Aligned Professions: Teacher, Advocate, Non-profit leader
You don’t have to choose a single game to orient your career. You are more than welcome to mix and match them, and even select options that don’t appear on this list.
What’s important is that you recognize that there are lots of legitimate options for how to direct your career. And if you aren’t enjoying the game you’re playing today, you still have plenty of time to start a new one.
As I’ve been rethinking my own game, I’ve found it helpful to visualize each of the options above as lego pieces that can be staked to build something unique.
For me, It all starts with energy.
Because I view time as my most valuable resource, I aspire to make the most out of my limited hours by maximizing the energy I’m feeling at each moment. This goal tends to direct me toward the right professional projects and ensures that I can show up in a positive way for the important people in my life.
When I think about what gives me energy, it’s doing creative work with people who make me laugh and feed my curiosity. Without meaningful relationships, I can’t win the energy game. That’s why I make a lot of career choices based on who I’ll be collaborating with.
In order to pursue creative work with people who give me energy, it helps to have autonomy over how I spend my time. That doesn’t mean I abdicate commitments. Rather, I want the freedom to choose the commitments that energize me.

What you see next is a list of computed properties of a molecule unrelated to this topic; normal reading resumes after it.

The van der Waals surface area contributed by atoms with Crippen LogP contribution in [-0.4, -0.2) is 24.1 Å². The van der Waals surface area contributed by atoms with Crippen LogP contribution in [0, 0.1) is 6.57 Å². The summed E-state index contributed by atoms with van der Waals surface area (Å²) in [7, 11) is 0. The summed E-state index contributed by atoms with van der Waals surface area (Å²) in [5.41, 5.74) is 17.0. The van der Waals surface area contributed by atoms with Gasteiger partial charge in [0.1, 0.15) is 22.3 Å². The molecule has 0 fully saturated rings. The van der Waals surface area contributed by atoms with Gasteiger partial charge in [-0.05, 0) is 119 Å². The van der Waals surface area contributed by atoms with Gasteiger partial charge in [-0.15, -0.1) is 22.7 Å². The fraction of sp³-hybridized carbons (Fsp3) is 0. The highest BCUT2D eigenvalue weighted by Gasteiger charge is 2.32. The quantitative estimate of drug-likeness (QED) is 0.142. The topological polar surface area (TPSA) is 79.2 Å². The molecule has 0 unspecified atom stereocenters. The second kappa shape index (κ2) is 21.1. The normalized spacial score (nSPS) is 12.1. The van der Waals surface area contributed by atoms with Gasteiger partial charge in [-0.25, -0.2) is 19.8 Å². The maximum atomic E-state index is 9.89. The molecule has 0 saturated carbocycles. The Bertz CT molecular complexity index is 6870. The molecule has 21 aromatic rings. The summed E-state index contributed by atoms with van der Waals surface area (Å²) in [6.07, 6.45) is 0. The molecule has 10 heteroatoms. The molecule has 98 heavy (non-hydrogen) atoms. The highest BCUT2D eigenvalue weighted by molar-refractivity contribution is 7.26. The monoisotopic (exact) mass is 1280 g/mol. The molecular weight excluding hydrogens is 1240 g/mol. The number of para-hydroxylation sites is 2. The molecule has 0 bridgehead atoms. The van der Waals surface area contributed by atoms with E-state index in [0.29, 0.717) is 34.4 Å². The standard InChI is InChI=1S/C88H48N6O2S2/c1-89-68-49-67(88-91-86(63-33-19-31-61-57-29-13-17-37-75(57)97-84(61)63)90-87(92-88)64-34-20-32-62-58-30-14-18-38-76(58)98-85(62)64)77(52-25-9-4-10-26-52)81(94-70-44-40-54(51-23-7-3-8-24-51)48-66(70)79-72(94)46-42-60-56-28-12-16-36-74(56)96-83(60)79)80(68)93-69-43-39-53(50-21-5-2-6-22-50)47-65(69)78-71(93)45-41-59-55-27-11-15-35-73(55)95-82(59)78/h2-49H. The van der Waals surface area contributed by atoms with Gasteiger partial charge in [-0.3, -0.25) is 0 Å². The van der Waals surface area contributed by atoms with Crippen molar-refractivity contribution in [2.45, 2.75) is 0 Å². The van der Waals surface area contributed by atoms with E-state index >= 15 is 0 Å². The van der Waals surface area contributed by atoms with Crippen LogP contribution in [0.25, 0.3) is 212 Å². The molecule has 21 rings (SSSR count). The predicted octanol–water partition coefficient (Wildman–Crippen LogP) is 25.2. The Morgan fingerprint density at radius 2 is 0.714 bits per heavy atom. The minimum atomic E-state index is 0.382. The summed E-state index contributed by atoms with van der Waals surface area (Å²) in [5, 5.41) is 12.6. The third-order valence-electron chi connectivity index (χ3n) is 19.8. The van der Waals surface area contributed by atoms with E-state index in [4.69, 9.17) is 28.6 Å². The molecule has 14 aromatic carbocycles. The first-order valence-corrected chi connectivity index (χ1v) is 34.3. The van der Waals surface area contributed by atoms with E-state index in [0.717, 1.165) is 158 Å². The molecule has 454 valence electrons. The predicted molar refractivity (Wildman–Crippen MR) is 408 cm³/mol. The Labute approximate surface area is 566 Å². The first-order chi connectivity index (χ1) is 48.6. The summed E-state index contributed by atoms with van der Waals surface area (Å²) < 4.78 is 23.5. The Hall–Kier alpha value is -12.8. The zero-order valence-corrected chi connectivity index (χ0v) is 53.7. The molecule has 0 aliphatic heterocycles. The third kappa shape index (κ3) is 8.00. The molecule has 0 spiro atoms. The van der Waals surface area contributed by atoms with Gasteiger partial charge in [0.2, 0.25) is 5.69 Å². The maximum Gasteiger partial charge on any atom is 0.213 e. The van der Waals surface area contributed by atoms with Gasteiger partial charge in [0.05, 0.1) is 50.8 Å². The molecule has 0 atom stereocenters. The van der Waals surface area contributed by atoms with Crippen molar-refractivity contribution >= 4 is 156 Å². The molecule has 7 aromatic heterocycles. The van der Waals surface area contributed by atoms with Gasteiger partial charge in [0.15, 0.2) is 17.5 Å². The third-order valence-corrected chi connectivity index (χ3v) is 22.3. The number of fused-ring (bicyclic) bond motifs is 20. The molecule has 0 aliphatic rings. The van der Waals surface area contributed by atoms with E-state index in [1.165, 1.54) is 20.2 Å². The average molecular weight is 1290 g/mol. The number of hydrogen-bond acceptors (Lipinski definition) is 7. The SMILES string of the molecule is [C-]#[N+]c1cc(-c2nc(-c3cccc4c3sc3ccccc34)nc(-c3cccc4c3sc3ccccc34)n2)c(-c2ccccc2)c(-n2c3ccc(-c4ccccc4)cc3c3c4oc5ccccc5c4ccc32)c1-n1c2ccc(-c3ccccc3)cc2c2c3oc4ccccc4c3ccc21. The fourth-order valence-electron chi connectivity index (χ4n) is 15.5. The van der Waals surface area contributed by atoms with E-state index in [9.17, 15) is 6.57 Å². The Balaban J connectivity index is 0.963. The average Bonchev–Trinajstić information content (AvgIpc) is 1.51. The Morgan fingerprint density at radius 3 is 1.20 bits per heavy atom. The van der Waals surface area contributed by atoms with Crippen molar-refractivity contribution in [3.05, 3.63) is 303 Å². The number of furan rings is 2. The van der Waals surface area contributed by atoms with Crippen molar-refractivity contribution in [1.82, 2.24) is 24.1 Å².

Of course, autonomy isn’t free. To preserve it, I need to maintain a certain level of wealth. Not yacht wealth or Summer home in the Hamptons wealth, but I do need enough that the people who depend on me have the autonomy to live lives that energize them as well.
If you’re compelled by this method and want to try it for yourself, here’s how you can build your own game.
1. Determine your ends
Figure out the thing you desire as an end in itself. Some people view wealth as a means to impress people. Others want to impress people as a means to gain wealth. By discovering the thing you want for its own sake, you’ll have a great north star to orient your career.
2. Ask yourself what you need to get it
Let’s say view impact as an end in itself. What do you need in order to create that impact? Perhaps it’s the power to influence the masses. Maybe it’s mastery over a specific set of skills. Each time you identify the most important thing, as yourself what you need in order to get it.